Website Review
Math Open Reference

Dynamic tools and clear descriptions deliver power and precision to geometry study

  • Information for ellipse includes properties laid out in table form with illustrations for each one and reference links.

  • Entry for cube sports a flash animation where users can "explode" the shape and manipulate it in all directions with the mouse.

  • One of four explorers, the General Function Explorer facilitates quick understanding and visual connections.

  • Construction for "Copying a line segment" provides numbered instructions and animated diagrams that show how the protractor is moved and manipulated.

Quick Take
Pros: Well-executed, dynamic content wrapped in a simple package does the job.
Cons: Ads can annoy and confusingly lead to other math sites.
Bottom Line: This free tool is a must-have for high school geometry constructions.
Learning Scores
Engagement Is the product stimulating, entertaining, and engrossing? Will kids want to return?

This visually plain, no-frills package still delivers with tight, clear wording and digestible math chunks.

Pedagogy Is learning content seamlessly baked-in, and do kids build conceptual understanding? Is the product adaptable and empowering? Will skills transfer? 5

Geometry concepts are thoroughly and well defined with clear language. A graphing calculator and "function explorers" put kids and teachers in the driver's seat.

Support Does the product take into account learners of varying abilities, skill levels, and learning styles? Does it address both struggling and advanced students? 4

An About page and articles lay out background info and teaching tips. Content is offered in 72 languages. However, it's rather hard to figure out who's behind the site.

Our Review
What's It Like?

Math Open Reference is a free interactive math reference covering high school geometry, functions, and calculus. Five organizing topics cover plane, coordinate, and solid geometry, plus trigonometry and calculus. Four function explorers and a general online scientific calculator arm kids with awesome tools that really help them visualize what all these numbers and formulas actually mean.

Most entries open with a definition, follow with concise explanations of relevant concepts, then end with links to other relevant topics. Embedded "Try This" activities invite kids to interact with dynamic diagrams by moving intersecting points, lines, or vertices and watching the results. Sections within entries do not follow a formula but are appropriate to the topic: For central angle theorem, it's simply "Exception." About 40 entries are actually constructions -- step-by-step animations showing kids exactly how to find the "center of a circle using any right-handed object," for example.

Is It Good For Learning?

Math Open Reference truly shines despite its plain package and often confusing sidebar ads for other math sites. Concise, accurate explanations provide a solid foundation for a series of dynamic construction and manipulation applets that pull kids into the experience and build deeper, concrete understanding of geometry concepts. The constructions in particular show kids through animated protractors and pencils (and downloadable worksheets) how to bisect an angle, divide a line segment into equal parts, or draw a parallel line through a point.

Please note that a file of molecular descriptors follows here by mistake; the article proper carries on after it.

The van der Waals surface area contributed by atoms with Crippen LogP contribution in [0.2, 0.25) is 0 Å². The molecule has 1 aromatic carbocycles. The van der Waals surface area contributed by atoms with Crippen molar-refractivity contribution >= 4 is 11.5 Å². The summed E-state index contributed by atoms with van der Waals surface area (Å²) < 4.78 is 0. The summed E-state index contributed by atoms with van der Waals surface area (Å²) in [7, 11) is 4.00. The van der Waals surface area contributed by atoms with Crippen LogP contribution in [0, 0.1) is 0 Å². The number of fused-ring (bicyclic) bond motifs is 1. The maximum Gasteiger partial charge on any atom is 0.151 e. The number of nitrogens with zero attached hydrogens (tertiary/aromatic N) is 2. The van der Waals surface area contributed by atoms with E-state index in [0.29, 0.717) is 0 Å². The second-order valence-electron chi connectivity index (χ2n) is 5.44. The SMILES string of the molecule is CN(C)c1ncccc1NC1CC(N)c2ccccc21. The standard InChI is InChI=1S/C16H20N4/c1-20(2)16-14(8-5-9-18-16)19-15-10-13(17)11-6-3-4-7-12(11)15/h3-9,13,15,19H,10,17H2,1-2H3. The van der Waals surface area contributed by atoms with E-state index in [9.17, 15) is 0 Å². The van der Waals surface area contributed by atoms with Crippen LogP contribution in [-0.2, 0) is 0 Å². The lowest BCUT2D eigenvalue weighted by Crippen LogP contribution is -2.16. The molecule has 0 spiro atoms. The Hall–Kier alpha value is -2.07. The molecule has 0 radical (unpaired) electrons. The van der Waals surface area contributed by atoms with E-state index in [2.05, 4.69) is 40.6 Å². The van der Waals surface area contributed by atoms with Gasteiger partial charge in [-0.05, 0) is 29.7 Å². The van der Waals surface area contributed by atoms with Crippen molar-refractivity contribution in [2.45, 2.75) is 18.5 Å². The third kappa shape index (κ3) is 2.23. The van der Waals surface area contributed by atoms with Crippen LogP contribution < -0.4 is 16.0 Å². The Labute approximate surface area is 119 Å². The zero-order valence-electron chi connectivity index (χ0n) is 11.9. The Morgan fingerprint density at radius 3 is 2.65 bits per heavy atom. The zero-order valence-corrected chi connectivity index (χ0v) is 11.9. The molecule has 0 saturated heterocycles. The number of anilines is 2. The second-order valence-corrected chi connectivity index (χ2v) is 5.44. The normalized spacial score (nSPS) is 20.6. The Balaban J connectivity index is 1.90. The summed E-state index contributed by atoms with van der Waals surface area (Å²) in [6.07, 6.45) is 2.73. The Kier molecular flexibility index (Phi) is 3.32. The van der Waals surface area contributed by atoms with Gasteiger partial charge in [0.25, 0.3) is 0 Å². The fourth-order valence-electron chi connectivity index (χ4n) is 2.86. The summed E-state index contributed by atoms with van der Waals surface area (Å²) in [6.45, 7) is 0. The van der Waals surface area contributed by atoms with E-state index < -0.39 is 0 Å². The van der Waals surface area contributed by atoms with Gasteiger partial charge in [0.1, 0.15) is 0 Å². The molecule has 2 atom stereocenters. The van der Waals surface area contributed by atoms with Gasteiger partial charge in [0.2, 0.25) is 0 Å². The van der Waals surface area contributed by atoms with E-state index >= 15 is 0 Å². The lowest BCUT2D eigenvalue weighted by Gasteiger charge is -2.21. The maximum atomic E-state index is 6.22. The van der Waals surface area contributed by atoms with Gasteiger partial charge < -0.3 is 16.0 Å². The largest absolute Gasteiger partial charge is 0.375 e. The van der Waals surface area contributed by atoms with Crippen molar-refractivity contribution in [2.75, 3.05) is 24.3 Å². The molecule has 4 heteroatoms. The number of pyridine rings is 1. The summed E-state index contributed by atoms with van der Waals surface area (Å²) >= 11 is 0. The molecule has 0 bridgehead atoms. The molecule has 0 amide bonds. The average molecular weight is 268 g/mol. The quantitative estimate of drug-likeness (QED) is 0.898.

While site owner John Page calls it a textbook in his mission statement, the terms reference and construction guide are more precise. There are no assessments or exercises for the definitions, nor standards alignment, but the construction tools and worksheets are homework for this portion of the curriculum. Content is offered in 72 languages through Google translate, including Esperanto, Haitian Creole, and Basque. Wow! Math Open Reference puts quality information and protractors in kids' hands in class, at home, or anytime.

How Can Teachers Use It?

Three articles linked to the About page communicate the site owner's thinking on pedagogy, technology in education, and how Math Open Reference can be used in the classroom. Testimonials concisely describe how you can easily project and step through the constructions with the whole class. Next, students re-create them using the site until they are eventually able to do it unaided with real drawing tools. Of course, when homework time rolls around, kids can peek back at the site if memory fails. Function explorers provide concrete illustrations of linear equations and more, and could be taught using a similar process. Definitions and explanations could be used to introduce concepts and serve as a basis for simple quizzes.

According to the owner, Math Open Reference outshines Geometer's Sketchpad software for three reasons: It draws portions of circles (arcs) needed for constructions, it is freely accessible at home, and animations include images of the drawing instruments.

This review of Math Open Reference was written by

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